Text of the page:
September 04, 2006
03 Trio Infernal, Priorat 1/3
Is it "one of three" or just "one-third" of a wine? Trio's entry-level Priorat is missing a few parts, one of which is most certainly syrah. Because, if three Rhone-area winemakers are going to take the 13-hour-round-trip drive from their French vineyards to the heart of Catalonia, Spain every two weeks to tend their vines, they ought to bring some syrah there with them. It would've added much-needed depth to this humble garnacha/carignan blend--a soft, easy slurp, elegantly-styled, but mostly very boring. The leathery tastes and aromas are classic of Priorat, though, while the smoky carignan backbone suggests that something might emerge in the next two or three years. Unless it's really just meant to be a fun table wine.
September 02, 2006
01 Montevertine, Toscana IGT
Some say the sangioveto in Montevertine belongs in Burgundy. But why even bother with the thought, when it's what makes Toscana so great? Styled classically, with a small percentage of canaiolo and colorino blended in, this wine is virtuous with patience and calm. And that shy virtue is perhaps what helps it show so well. The lean, cherry flavors landmark of Chianti are whispy here--maybe even ghost-like--but those sheets blowing in the night wind soon turn to the fire of daybreak, smoky like a morning in the springs, finishing with tar, toasty earth, and fresh black pepper. You could miss it if you moved too fast. Or you could be moved and miss it once it's gone.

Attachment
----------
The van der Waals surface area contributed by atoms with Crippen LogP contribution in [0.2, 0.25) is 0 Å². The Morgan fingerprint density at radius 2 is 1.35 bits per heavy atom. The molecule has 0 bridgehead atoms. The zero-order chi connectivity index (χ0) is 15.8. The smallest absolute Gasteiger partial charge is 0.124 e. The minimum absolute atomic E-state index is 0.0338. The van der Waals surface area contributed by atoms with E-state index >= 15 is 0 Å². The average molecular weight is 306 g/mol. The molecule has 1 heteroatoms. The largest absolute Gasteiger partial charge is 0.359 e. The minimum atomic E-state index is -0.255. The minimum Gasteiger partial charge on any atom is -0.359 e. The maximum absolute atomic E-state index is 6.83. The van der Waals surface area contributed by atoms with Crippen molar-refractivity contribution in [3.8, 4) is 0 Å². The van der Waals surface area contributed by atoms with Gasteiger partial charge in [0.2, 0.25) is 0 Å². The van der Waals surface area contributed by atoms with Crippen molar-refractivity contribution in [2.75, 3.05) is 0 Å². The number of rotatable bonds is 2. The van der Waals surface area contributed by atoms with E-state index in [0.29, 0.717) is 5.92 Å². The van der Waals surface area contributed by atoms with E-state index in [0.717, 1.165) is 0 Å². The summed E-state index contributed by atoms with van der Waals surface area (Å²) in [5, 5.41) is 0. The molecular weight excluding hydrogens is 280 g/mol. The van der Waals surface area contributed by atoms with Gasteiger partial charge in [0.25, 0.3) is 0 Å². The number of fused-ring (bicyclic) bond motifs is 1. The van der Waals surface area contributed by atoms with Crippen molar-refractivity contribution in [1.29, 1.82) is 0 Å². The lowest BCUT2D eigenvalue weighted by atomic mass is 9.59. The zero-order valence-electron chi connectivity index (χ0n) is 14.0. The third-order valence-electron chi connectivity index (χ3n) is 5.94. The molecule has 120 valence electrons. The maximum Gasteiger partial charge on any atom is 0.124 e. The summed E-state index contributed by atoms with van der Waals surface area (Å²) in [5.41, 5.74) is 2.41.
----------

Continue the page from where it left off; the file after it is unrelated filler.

© 2005-2011 Nilay Gandhi